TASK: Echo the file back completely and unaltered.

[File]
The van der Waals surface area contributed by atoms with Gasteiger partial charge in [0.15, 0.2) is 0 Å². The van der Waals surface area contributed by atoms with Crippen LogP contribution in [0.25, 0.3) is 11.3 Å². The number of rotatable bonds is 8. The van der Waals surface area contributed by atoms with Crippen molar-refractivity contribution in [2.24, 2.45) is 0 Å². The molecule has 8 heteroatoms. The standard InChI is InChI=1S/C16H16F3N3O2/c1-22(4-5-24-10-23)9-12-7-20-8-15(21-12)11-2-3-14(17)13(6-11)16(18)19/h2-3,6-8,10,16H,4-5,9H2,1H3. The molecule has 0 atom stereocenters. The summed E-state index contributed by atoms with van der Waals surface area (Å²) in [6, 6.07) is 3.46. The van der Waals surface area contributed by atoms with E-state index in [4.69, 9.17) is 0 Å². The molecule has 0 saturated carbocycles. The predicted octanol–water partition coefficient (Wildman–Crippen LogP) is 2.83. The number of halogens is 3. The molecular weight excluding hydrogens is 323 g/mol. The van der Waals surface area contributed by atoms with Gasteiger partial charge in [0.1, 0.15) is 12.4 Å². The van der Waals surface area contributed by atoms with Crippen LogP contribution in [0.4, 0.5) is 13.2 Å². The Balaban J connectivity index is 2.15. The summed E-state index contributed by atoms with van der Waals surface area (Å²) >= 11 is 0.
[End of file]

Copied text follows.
The van der Waals surface area contributed by atoms with Gasteiger partial charge in [0.15, 0.2) is 0 Å². The van der Waals surface area contributed by atoms with Crippen LogP contribution in [0.25, 0.3) is 11.3 Å². The number of rotatable bonds is 8. The van der Waals surface area contributed by atoms with Crippen molar-refractivity contribution in [2.24, 2.45) is 0 Å². The molecule has 8 heteroatoms. The standard InChI is InChI=1S/C16H16F3N3O2/c1-22(4-5-24-10-23)9-12-7-20-8-15(21-12)11-2-3-14(17)13(6-11)16(18)19/h2-3,6-8,10,16H,4-5,9H2,1H3. The molecule has 0 atom stereocenters. The summed E-state index contributed by atoms with van der Waals surface area (Å²) in [6, 6.07) is 3.46. The van der Waals surface area contributed by atoms with E-state index in [4.69, 9.17) is 0 Å². The molecule has 0 saturated carbocycles. The predicted octanol–water partition coefficient (Wildman–Crippen LogP) is 2.83. The number of halogens is 3. The molecular weight excluding hydrogens is 323 g/mol. The van der Waals surface area contributed by atoms with Gasteiger partial charge in [0.1, 0.15) is 12.4 Å². The van der Waals surface area contributed by atoms with Crippen LogP contribution in [0.4, 0.5) is 13.2 Å². The Balaban J connectivity index is 2.15. The summed E-state index contributed by atoms with van der Waals surface area (Å²) >= 11 is 0.